The Community Development Block Grant (CDBG), one of the longest-running programs of the U.S. Department of Housing and Urban Development, funds local community development activities with the stated goal of providing affordable housing, anti-poverty programs, and infrastructure development. CDBG, like other block grant programs, differ from categorical grants, made for specific purposes, in that they are subject to less federal oversight and are largely used at the discretion of the state and local governments and their subgrantees.
More than 1,100 local and state governments, called “entitlement communities,” automatically qualify for the grant if they meet certain requirements, though they are required to submit allocation reports (showing to whom and where the money was spent) and quarterly reports to the United States Department of Housing and Urban Development. First, “not less than 70 percent of CDBG funds must be used for activities that benefit low- and moderate-income persons”. Secondly, funds must be spent on eligible activities, which are broadly defined as including “community development activities directed toward neighborhood revitalization, economic development, and improved community facilities and services”. Such activities may include “Acquisition of real property, Relocation and demolition, Rehabilitation of residential and non-residential structures, Construction of public facilities and improvements”, and more. Third, governments must follow a plan of project selection that includes citizen participation, especially by citizens who live in “areas in which the grantee proposes to use CDBG funds.”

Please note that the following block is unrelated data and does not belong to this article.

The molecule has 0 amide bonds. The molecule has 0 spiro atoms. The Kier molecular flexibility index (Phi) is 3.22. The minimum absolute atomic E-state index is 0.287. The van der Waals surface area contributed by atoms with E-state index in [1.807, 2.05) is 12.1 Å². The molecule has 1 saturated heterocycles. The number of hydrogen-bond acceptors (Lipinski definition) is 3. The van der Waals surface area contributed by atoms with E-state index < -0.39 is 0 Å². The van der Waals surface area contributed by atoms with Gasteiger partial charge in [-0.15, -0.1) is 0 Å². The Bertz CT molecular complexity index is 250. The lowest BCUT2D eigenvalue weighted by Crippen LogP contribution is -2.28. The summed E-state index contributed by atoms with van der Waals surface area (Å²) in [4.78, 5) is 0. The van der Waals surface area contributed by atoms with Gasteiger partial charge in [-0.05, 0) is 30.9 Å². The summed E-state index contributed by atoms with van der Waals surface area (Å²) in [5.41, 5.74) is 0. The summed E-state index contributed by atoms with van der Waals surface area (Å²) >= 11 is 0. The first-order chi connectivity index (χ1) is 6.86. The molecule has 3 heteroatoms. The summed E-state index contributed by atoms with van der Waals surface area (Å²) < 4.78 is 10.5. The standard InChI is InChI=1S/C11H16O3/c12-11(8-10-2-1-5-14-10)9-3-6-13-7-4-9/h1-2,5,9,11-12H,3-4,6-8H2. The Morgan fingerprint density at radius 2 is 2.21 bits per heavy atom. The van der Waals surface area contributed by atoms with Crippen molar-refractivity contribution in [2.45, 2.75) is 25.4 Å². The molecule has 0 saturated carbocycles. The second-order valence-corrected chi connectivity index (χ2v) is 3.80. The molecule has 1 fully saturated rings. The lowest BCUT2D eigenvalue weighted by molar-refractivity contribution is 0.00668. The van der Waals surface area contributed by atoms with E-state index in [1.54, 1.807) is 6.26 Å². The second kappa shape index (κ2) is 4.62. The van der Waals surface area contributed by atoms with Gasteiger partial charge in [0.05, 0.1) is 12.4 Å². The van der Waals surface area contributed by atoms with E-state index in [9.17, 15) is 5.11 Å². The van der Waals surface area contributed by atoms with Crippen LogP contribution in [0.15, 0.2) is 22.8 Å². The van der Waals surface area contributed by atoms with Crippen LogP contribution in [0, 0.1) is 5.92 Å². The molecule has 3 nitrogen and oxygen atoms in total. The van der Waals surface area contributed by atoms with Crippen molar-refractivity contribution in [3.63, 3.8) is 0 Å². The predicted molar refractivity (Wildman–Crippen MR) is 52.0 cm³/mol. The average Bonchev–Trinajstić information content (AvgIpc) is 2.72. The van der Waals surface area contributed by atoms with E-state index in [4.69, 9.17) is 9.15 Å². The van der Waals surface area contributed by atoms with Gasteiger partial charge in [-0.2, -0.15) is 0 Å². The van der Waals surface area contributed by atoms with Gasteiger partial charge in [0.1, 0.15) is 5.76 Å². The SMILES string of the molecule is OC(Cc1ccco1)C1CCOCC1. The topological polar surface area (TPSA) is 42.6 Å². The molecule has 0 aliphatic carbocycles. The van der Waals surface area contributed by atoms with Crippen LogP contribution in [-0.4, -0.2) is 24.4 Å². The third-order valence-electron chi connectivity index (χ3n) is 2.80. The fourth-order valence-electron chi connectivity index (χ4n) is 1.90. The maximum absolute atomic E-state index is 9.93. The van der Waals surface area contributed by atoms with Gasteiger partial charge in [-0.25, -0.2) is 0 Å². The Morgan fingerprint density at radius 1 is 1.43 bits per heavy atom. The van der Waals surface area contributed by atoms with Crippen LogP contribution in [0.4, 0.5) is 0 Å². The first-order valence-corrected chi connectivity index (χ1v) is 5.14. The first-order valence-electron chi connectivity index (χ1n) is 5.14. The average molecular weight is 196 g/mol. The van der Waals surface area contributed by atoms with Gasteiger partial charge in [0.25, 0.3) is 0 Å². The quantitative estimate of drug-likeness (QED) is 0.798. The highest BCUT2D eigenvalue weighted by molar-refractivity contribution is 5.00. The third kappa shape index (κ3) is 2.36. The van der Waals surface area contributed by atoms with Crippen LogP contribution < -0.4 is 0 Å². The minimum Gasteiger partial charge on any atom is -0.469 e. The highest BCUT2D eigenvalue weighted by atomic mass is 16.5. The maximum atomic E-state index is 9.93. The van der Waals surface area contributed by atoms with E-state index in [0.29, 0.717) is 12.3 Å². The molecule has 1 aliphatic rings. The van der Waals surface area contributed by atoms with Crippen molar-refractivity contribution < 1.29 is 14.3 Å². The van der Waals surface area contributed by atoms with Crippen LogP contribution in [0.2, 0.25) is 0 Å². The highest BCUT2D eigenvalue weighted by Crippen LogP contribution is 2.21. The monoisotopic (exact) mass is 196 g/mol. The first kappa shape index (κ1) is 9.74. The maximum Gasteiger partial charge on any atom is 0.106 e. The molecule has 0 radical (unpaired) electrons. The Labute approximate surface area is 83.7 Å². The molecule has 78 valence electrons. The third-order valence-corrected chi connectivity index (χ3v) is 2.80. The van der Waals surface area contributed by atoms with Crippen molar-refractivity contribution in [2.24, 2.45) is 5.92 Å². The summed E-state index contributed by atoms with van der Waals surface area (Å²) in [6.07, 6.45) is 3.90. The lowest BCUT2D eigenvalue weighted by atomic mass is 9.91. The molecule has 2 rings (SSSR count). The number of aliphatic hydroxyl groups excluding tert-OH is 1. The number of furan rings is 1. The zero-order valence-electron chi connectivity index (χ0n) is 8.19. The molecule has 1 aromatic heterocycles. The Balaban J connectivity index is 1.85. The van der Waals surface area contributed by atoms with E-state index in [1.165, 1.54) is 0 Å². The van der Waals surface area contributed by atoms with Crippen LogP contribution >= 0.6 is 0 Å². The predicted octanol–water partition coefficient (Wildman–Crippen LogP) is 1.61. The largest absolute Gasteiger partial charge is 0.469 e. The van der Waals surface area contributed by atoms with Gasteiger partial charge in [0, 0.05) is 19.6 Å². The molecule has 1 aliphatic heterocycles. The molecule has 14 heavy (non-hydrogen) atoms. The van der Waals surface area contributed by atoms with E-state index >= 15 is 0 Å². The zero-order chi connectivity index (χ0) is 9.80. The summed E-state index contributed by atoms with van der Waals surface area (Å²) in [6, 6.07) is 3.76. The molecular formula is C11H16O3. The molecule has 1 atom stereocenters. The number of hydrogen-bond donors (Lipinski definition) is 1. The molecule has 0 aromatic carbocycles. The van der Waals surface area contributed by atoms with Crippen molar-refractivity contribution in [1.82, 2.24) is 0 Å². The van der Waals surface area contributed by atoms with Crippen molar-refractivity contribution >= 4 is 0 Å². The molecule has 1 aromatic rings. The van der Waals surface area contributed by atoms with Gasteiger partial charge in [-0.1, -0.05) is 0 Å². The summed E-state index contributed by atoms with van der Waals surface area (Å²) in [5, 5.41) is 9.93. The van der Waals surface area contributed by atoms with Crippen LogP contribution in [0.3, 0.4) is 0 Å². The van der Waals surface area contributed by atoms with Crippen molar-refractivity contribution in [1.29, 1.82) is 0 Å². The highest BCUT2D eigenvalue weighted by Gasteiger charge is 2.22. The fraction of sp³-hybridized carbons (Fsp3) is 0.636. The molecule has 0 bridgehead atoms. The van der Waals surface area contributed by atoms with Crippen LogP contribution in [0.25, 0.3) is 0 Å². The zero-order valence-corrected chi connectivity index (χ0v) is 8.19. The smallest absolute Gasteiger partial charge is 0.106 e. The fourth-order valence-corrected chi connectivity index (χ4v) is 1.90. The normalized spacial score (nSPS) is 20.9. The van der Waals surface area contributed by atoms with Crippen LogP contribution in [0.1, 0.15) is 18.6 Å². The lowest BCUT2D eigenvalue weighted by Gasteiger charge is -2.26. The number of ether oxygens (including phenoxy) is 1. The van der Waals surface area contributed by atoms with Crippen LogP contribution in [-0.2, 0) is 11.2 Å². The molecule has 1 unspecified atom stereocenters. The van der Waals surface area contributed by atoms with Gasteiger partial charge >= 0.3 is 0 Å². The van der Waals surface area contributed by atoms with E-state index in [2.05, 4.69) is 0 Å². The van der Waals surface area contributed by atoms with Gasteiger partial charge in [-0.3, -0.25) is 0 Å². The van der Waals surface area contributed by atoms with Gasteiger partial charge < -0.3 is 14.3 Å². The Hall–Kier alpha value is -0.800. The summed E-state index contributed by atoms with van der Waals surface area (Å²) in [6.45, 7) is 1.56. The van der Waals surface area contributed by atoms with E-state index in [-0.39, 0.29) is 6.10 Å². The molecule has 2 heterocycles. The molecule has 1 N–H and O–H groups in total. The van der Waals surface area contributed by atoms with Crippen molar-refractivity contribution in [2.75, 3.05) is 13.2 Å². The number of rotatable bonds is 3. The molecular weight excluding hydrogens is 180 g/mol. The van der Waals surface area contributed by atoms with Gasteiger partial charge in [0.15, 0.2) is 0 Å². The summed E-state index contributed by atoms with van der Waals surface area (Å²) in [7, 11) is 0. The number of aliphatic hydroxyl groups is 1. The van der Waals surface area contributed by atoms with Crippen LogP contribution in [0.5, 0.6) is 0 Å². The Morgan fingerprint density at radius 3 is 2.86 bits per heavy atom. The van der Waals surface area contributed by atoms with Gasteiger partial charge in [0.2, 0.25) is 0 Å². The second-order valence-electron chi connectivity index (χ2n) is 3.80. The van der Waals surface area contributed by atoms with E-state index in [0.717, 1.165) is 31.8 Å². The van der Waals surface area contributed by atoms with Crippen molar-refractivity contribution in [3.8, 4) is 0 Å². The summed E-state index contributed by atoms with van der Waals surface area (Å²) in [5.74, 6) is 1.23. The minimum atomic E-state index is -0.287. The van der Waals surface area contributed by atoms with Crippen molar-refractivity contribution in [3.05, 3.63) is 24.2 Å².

For questions about the CDBG program, please contact Kena Mathews @ 801-229-7023